Tatami is deeply ingrained into Japanese Culture

We sleep, study, eat and relax....
Japanese do almost everything on Tatami Mats




This month, KVG is featuring tatami (Japanese straw mats), which are so common in Japanese culture that tourists can meet them almost everywhere from ryokans and ryoteis, to temples and shrines… Unlike washoku, Japanese cuisine or manga culture, tatami rarely gets attention from people - tourists and Japanese. Maybe tatami has been too closely connected to both Japanese culture and people and maybe we have taken it granted for a long time. But there are still many people working hard to produce and maintain tatami culture daily in Japan, especially in Kyoto since there are many temples and tea ceremony schools, etc.

Tatami is still in the roots of Japanese people..

Its rooms are used in various situations in Japan. From temples having memorial services, used in traditional arts such as tea ceremonies, Noh plays, etc. In general houses, tatami rooms are often used to welcome guests or to relax with family. Tatami rooms can make a truly sacred space or even a very room to relax in.

Photo at the Renge-ji Temple in Kamitakano, Sakyo-ku; © Digital na Kajiya



What is Tatami?
Tatami is mainly made with 3 parts: 1. Tatami-toko (the underneath core part of Tatami generally made with rice straw), 2. Tatami-omote (the front cover part of Tatami woven with soft igusa (rush), 3. Tatami-heri (the long length fabric to protect the edge of Tatami with a decorative covering).






1. Tatami-toko
The tatami's most important core part, used to be made with dried-40cm-straw only, making compressing them to about a 5cm width at the end. The higher the straw count, the more superior the tatami is considered to be, because the more straws being used creates a more durable and hardened tatami-toko, thus, a superior tatami mat. Now a days, most of the tatami-toko used in general homes is becoming mixture of architectural synthetic materials.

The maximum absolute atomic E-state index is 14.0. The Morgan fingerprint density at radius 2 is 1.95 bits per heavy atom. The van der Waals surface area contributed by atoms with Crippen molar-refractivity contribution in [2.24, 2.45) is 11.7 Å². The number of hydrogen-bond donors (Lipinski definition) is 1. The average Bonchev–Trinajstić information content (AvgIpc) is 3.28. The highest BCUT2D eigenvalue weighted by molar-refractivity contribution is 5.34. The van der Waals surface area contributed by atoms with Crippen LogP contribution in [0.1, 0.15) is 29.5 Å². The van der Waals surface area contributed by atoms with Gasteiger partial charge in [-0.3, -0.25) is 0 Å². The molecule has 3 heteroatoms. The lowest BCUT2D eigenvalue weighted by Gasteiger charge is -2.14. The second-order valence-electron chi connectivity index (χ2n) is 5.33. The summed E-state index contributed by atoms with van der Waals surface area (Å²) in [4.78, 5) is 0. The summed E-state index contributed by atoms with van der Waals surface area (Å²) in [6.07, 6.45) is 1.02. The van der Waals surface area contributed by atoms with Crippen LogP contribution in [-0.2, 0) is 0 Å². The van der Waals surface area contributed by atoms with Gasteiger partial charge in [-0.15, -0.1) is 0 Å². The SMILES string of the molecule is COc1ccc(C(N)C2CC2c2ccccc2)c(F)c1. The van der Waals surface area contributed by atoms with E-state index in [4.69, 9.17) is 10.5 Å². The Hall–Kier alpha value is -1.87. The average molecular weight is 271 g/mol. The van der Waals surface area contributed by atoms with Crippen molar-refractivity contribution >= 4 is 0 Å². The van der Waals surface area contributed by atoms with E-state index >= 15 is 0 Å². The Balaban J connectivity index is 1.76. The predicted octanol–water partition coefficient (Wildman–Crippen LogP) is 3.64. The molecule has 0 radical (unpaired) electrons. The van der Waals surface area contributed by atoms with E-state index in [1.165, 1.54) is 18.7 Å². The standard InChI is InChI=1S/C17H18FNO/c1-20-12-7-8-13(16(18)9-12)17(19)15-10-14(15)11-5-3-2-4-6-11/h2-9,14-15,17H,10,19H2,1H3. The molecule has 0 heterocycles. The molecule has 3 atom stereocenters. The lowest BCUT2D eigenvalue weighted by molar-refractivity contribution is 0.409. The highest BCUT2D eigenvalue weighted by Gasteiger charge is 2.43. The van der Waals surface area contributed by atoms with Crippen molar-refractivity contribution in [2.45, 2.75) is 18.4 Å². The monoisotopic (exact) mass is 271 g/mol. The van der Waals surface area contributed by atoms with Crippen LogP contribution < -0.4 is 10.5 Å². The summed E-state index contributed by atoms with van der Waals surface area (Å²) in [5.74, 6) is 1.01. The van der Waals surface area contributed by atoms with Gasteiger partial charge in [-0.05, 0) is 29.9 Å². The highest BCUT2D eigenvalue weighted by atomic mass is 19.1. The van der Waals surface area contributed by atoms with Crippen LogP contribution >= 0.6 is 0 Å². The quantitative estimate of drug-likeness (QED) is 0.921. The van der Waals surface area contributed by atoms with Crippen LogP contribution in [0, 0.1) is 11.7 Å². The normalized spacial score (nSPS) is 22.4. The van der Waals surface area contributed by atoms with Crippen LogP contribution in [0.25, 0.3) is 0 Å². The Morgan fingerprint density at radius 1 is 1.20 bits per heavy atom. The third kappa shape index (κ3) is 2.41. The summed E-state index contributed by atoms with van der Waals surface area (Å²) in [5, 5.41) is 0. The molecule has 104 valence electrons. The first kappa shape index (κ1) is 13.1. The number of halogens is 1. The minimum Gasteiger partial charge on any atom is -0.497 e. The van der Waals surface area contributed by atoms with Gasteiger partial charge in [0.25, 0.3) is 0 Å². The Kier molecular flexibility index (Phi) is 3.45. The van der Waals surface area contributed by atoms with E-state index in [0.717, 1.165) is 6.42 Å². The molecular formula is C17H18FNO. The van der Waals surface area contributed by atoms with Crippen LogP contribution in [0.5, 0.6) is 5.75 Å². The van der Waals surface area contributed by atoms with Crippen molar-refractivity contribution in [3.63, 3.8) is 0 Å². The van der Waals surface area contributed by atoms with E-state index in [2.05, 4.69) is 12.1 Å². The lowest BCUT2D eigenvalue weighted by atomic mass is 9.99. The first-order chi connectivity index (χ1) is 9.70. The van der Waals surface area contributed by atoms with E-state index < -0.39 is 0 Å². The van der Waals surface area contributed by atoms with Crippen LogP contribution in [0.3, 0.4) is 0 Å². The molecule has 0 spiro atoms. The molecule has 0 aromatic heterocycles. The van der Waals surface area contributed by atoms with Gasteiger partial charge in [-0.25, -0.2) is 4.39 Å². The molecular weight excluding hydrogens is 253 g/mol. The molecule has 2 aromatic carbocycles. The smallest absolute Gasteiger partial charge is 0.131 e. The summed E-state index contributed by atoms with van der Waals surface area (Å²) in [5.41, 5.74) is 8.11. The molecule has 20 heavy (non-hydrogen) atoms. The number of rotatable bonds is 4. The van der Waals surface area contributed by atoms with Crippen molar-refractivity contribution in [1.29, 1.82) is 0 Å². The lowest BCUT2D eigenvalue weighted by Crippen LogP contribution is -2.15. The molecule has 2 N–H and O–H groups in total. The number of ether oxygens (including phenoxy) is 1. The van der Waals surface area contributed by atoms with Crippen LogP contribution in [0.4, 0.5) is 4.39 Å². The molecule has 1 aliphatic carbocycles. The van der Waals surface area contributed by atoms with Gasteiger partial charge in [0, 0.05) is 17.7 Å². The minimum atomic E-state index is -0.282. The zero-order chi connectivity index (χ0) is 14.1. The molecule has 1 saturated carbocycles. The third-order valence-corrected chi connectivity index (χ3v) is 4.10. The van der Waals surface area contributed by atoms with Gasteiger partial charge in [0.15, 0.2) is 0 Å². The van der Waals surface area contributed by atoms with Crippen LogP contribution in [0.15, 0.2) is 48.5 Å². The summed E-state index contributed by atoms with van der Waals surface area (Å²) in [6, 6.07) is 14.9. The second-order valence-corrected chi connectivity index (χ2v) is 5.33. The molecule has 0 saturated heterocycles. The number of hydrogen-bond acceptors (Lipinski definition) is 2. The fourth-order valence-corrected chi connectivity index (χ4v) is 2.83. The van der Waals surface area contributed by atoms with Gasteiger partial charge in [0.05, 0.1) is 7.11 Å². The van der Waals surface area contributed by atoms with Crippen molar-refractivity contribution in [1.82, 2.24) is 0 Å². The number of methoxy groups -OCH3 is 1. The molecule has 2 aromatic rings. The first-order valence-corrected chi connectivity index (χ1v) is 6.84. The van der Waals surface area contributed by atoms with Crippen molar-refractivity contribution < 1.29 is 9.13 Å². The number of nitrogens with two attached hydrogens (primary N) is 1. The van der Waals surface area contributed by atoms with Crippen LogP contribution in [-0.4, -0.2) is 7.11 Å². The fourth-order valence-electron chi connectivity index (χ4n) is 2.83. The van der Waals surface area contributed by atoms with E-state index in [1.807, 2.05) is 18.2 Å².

Surprisingly, in Daitoku-ji Temple, tatami was found with a date stamp of 1636 on the back of the tatami. This means it has been used for more than 400 years. Good quality tatami-toko can last for 50 to 100 years even these days.


The side of Tatami-toko


2. Tatami-omote
It is woven goza (a thin mat), using hemp yarn lengthways and rush widthwise. For one goza, about 4,000 to 7,000 rush are used. The important aspects here are the production area (because they are greatly affected by weather) and also the length of the rush (longer rush are considered superior). Generally, to grow the rush takes about a year. Now a days, almost all the tatami-omote are woven by machine.



Tatami-omote

3. Tatami-heri
It is to bind and decorate the 2 sides of the tatami mat. But originally, they were used as to state the status of hierarchy from emperor to, aristocrat and monk, etc. Their colors and styles were decided then. They also had to be a natural fabric such as silk, hemp or cotton, but now many of the tatami-heri are made with synthetic fibers. These days, the only the differences in tatami remains between temples, tea ceremony rooms and ordinary houses in which heri to use. There are now about 20 tatami-heri specialty shops in Japan. Each shop has a few thousand designs.





Various Tatami-heri fabrics (generally, heri used for general house are solid color)



History of Tatami
Tatami is the native Japanese born flooring material, unlike other Japanese cultures, many of which originated in China.


Yayoi period (6 BC - 3rd century)
To lay down on the floor, they used a sheet made of grass as a cushion, which is thought to be the beginning and original form of tatami.


Asuka/Nara period (6 - 8th century)
Goza (thin straw mats which can be folded and is portable) appeared in old literature of this time. The word ''Tatami'' originally came from the Japanese word “tatamu,” meaning able to fold.


Tatami was the symbol of the power then...


Heian period (8 - 11th century)
The aristocrat house became Shinden-tsukuri, and on the floor, they started putting tatami to the exact spot when sleeping or sitting.


Kamakura, Muromachi period (11 - 16th century)
Shoin-tsukuri buildings appeared and tatami mats were used to cover the entire floor. In the Muromachi era, a peculiar Japanese seiza-sitiing style appeared about this time along with the development of tea ceremony.


Tatami getting popular among ordinary people in urban areas...


Edo period (17 - 19th century)
At the end of the Edo period, tatami finally spread to the ordinary houses in Japan.



Tips for Tatami


''Tatami & its great charms''
Tatami is said to have various merits, such as relaxing and deodorizing effects since it is made from natural fibers. Also, it has a springy feel, excellent sound proofing qualities, insulation efficiency in the hot summer months, thermal properties in winter, and so many more...


''What is Omote-gae?''
As stated in the above article, good quality tatami-toko can be used for up to 50 to 100 years. In such cases (and many temples do), only the tatami-omote and heri are replaced to refresh the tatami's aesthetic appearance.